The odds are getting rejiggered in the closely watched race for three lucrative casino licenses in the New York City area — partly because of an alleged bookmaking scandal that’s unfolding in Las Vegas, The Post has learned.

Until as recently as last week, MGM Grand and Resorts World — operators, respectively, of the Empire City Casino in Yonkers and the Resorts World Casino at the Aqueduct Race Track in Queens — had been considered shoo-ins to win two of the three coveted full-scale casino licenses in a state-run process that’s slated to conclude next spring.

Those calculations, however, may have been upended in recent days — with MGM’s odds particularly at risk, according to sources.

That’s following news that Scott Sibella — the former head of the MGM Grand casino in Las Vegas — has been ousted as president and operating chief of Resorts World, which he had joined from MGM in 2019.

In a statement to The Post, Resorts World said Sibella’s surprise exit from the company Friday was “effective immediately” over Sibella’s “failing to disclose certain information required under company policies.”

Resorts World declined to give more specifics.

Federal agents, however, are reportedly probing whether employees at MGM Grand, where Sibella was president in 2017 and 2018, had been using company assets to pay off gambling debts to notorious bookie Wayne Nix, who pleaded guilty last year to running a massive, illegal gambling operation and filing false tax returns, according to an August article in the Nevada Current.

MGM’s Empire City Casino no longer looks like a sure bet to snag a full-scale casino license.
Stephen Yang

A call was placed to Sibella, who did not return the message.

The fact that Resorts World took action to oust Sibella may be enough to save its place in the New York City casino race, according to sources.

The picture may be more complicated for MGM, which now may have questions to answer about what happened on Sibella’s watch several years ago, according to people close to the Gaming Commission.

Resorts World teminated Scott Sibella for his activities in Las Vegas but it could have a big impact on the battle to win New York City area casino licenses.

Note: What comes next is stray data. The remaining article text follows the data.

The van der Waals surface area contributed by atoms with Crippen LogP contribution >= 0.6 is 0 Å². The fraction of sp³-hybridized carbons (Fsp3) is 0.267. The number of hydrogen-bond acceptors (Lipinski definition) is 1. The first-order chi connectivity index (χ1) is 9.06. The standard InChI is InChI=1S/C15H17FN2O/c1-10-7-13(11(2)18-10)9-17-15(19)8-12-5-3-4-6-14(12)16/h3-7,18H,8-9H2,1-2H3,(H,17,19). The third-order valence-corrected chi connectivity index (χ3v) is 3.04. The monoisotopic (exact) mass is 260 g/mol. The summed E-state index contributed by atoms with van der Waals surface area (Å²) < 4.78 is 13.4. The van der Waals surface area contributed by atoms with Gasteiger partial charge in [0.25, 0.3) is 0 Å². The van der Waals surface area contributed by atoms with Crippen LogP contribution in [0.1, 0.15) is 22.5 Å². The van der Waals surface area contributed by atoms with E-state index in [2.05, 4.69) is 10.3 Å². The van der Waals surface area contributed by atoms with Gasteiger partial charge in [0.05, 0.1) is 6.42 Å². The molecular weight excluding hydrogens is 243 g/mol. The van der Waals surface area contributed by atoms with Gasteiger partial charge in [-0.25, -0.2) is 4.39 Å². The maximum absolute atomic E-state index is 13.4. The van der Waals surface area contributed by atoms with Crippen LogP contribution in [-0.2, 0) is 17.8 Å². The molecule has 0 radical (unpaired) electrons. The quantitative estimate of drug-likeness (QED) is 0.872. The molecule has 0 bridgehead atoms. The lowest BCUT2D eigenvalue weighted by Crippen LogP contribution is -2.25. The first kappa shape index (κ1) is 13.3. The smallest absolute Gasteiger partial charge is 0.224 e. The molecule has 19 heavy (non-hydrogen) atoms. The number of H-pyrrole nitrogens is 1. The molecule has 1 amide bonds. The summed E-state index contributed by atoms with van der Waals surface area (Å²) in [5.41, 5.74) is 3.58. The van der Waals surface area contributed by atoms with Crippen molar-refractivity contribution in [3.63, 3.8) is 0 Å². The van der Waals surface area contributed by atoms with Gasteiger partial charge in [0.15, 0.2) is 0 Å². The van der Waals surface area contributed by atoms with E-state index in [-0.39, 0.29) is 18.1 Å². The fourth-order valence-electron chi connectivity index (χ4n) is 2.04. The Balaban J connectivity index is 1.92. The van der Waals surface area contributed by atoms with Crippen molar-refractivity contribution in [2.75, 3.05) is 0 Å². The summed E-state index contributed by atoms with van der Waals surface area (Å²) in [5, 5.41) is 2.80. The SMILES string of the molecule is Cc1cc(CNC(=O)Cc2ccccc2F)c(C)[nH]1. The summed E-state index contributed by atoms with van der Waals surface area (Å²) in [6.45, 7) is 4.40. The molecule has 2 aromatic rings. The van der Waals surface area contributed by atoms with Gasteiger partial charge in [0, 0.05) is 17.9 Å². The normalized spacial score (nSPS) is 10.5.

“This is a bigger problem for MGM because they were [allegedly] involved in the conduct,” said a source who has recently advised the New York Gaming Commission, although not involved in the current race for licenses. “But Resorts World would need to get rid of the stain.”

“Ethics is going to be a huge deal in deciding who gets the licenses,” the source added. “The ethics and the relationships with the communities where they are putting their casinos is where this is going to be fought and won.”  

Scott Sibella standing and smiling
Resorts World on Friday said it terminated Scott Sibella for failing to disclose certain information.
Getty Images for Resorts World Las Vegas

“You’d have to think this investigation into Sibella reflects badly on MGM,” according to the source, who is not advising any of the casinos in this process.

Reps for MGM didn’t respond to requests for comment on Monday.

Unlucky news for MGM could be good for rivals in the casino sweepstakes.

Bally’s, a bidder controlled by New York financier Soo Kim, increased its chances of getting a license this month by acquiring the contract to run Trump Links in the Bronx.

Picture of the Trump Links sign
Bally’s has just bought the rights to Trump Links and hopes to get a casino license there which is only 12 miles and a 20 minute drive to Empire City. 
Christopher Sadowski

Other bidders include New York Mets owner Steve Cohen, the billionaire hedge fund manager who has proposed to build a casino in the Citi Field parking lot.

Casino giants Caesars Entertainment, Wynn Resorts and Las Vegas Sands are also among those battling for the three licenses.

Nix, meanwhile, is scheduled to be sentenced in March when more may be revealed about the investigations into his activities by the US Justice Department, US Immigration and Customs, and the IRS.

DOJ, and US Immigration spokesmen declined comment.

The IRS said it did not talk about ongoing investigations.